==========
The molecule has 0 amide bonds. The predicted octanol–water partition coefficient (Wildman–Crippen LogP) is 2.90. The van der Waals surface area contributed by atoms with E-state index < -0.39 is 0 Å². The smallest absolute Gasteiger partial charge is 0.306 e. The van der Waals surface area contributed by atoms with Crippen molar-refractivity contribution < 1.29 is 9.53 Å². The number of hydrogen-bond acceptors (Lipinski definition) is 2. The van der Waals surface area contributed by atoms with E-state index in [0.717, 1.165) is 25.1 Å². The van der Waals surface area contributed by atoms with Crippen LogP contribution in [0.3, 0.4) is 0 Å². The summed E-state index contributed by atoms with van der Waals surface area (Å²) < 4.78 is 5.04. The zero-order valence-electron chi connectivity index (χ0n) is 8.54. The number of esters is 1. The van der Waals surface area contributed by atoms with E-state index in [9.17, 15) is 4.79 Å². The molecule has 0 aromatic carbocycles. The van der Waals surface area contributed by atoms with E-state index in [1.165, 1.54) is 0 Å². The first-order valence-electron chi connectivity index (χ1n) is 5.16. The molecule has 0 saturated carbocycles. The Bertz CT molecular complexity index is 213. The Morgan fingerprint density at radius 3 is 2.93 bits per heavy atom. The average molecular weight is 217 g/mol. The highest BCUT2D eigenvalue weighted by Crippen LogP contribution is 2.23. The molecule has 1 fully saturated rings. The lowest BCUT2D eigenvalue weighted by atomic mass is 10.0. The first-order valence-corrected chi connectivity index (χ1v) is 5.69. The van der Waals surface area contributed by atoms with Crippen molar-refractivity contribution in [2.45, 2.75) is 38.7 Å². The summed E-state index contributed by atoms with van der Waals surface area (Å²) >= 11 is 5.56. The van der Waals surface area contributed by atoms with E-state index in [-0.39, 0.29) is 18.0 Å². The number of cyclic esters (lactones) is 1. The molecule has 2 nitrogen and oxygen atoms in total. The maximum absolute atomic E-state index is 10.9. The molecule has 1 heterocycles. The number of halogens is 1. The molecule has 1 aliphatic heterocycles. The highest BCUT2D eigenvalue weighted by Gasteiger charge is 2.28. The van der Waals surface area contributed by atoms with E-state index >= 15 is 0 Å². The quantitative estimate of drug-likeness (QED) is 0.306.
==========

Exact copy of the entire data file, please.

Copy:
The molecule has 0 amide bonds. The predicted octanol–water partition coefficient (Wildman–Crippen LogP) is 2.90. The van der Waals surface area contributed by atoms with E-state index < -0.39 is 0 Å². The smallest absolute Gasteiger partial charge is 0.306 e. The van der Waals surface area contributed by atoms with Crippen molar-refractivity contribution < 1.29 is 9.53 Å². The number of hydrogen-bond acceptors (Lipinski definition) is 2. The van der Waals surface area contributed by atoms with E-state index in [0.717, 1.165) is 25.1 Å². The van der Waals surface area contributed by atoms with Crippen LogP contribution in [0.3, 0.4) is 0 Å². The summed E-state index contributed by atoms with van der Waals surface area (Å²) < 4.78 is 5.04. The zero-order valence-electron chi connectivity index (χ0n) is 8.54. The number of esters is 1. The van der Waals surface area contributed by atoms with E-state index in [9.17, 15) is 4.79 Å². The molecule has 0 aromatic carbocycles. The van der Waals surface area contributed by atoms with E-state index in [1.165, 1.54) is 0 Å². The first-order valence-electron chi connectivity index (χ1n) is 5.16. The molecule has 0 saturated carbocycles. The Bertz CT molecular complexity index is 213. The Morgan fingerprint density at radius 3 is 2.93 bits per heavy atom. The average molecular weight is 217 g/mol. The highest BCUT2D eigenvalue weighted by Crippen LogP contribution is 2.23. The molecule has 1 fully saturated rings. The lowest BCUT2D eigenvalue weighted by atomic mass is 10.0. The first-order valence-corrected chi connectivity index (χ1v) is 5.69. The van der Waals surface area contributed by atoms with Crippen molar-refractivity contribution in [2.45, 2.75) is 38.7 Å². The summed E-state index contributed by atoms with van der Waals surface area (Å²) >= 11 is 5.56. The van der Waals surface area contributed by atoms with E-state index in [-0.39, 0.29) is 18.0 Å². The number of cyclic esters (lactones) is 1. The molecule has 2 nitrogen and oxygen atoms in total. The maximum absolute atomic E-state index is 10.9. The molecule has 1 heterocycles. The number of halogens is 1. The molecule has 1 aliphatic heterocycles. The highest BCUT2D eigenvalue weighted by Gasteiger charge is 2.28. The van der Waals surface area contributed by atoms with E-state index >= 15 is 0 Å². The quantitative estimate of drug-likeness (QED) is 0.306.